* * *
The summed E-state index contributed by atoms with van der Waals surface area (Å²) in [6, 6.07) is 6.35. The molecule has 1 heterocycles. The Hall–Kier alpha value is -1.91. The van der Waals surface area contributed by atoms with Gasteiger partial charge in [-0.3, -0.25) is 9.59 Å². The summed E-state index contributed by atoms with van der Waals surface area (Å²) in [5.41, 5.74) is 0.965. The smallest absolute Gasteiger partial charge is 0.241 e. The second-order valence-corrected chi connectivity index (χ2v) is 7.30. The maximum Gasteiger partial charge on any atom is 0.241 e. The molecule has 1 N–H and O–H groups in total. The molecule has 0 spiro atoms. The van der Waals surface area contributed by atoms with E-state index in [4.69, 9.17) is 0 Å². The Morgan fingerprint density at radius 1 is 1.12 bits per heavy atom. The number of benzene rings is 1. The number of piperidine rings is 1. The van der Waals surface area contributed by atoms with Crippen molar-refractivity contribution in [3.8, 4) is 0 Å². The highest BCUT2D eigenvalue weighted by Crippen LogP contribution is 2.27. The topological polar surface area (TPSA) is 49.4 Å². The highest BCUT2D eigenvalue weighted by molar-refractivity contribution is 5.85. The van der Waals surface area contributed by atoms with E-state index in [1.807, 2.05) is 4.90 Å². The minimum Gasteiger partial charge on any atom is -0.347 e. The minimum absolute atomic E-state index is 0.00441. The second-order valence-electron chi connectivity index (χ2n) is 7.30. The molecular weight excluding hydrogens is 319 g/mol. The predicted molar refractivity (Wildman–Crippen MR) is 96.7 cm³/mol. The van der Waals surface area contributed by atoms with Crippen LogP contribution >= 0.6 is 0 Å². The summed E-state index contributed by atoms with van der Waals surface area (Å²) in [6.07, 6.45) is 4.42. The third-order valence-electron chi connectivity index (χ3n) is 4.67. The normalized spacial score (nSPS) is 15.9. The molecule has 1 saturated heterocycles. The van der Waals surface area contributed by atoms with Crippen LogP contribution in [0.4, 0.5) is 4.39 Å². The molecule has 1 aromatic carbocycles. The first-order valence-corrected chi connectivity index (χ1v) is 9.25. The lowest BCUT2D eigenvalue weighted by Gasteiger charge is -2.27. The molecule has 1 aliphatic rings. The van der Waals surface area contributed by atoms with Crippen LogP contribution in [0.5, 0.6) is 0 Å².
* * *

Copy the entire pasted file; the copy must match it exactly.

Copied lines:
The summed E-state index contributed by atoms with van der Waals surface area (Å²) in [6, 6.07) is 6.35. The molecule has 1 heterocycles. The Hall–Kier alpha value is -1.91. The van der Waals surface area contributed by atoms with Gasteiger partial charge in [-0.3, -0.25) is 9.59 Å². The summed E-state index contributed by atoms with van der Waals surface area (Å²) in [5.41, 5.74) is 0.965. The smallest absolute Gasteiger partial charge is 0.241 e. The second-order valence-corrected chi connectivity index (χ2v) is 7.30. The maximum Gasteiger partial charge on any atom is 0.241 e. The molecule has 1 N–H and O–H groups in total. The molecule has 0 spiro atoms. The van der Waals surface area contributed by atoms with E-state index in [4.69, 9.17) is 0 Å². The Morgan fingerprint density at radius 1 is 1.12 bits per heavy atom. The number of benzene rings is 1. The number of piperidine rings is 1. The van der Waals surface area contributed by atoms with Crippen molar-refractivity contribution in [3.8, 4) is 0 Å². The highest BCUT2D eigenvalue weighted by Crippen LogP contribution is 2.27. The topological polar surface area (TPSA) is 49.4 Å². The highest BCUT2D eigenvalue weighted by molar-refractivity contribution is 5.85. The van der Waals surface area contributed by atoms with E-state index in [1.807, 2.05) is 4.90 Å². The minimum Gasteiger partial charge on any atom is -0.347 e. The minimum absolute atomic E-state index is 0.00441. The second-order valence-electron chi connectivity index (χ2n) is 7.30. The molecular weight excluding hydrogens is 319 g/mol. The predicted molar refractivity (Wildman–Crippen MR) is 96.7 cm³/mol. The van der Waals surface area contributed by atoms with Crippen LogP contribution >= 0.6 is 0 Å². The summed E-state index contributed by atoms with van der Waals surface area (Å²) in [6.07, 6.45) is 4.42. The third-order valence-electron chi connectivity index (χ3n) is 4.67. The normalized spacial score (nSPS) is 15.9. The molecule has 1 saturated heterocycles. The van der Waals surface area contributed by atoms with Crippen LogP contribution in [0.4, 0.5) is 4.39 Å². The molecule has 1 aromatic carbocycles. The first-order valence-corrected chi connectivity index (χ1v) is 9.25. The lowest BCUT2D eigenvalue weighted by Gasteiger charge is -2.27. The molecule has 1 aliphatic rings. The van der Waals surface area contributed by atoms with Crippen LogP contribution in [0.5, 0.6) is 0 Å².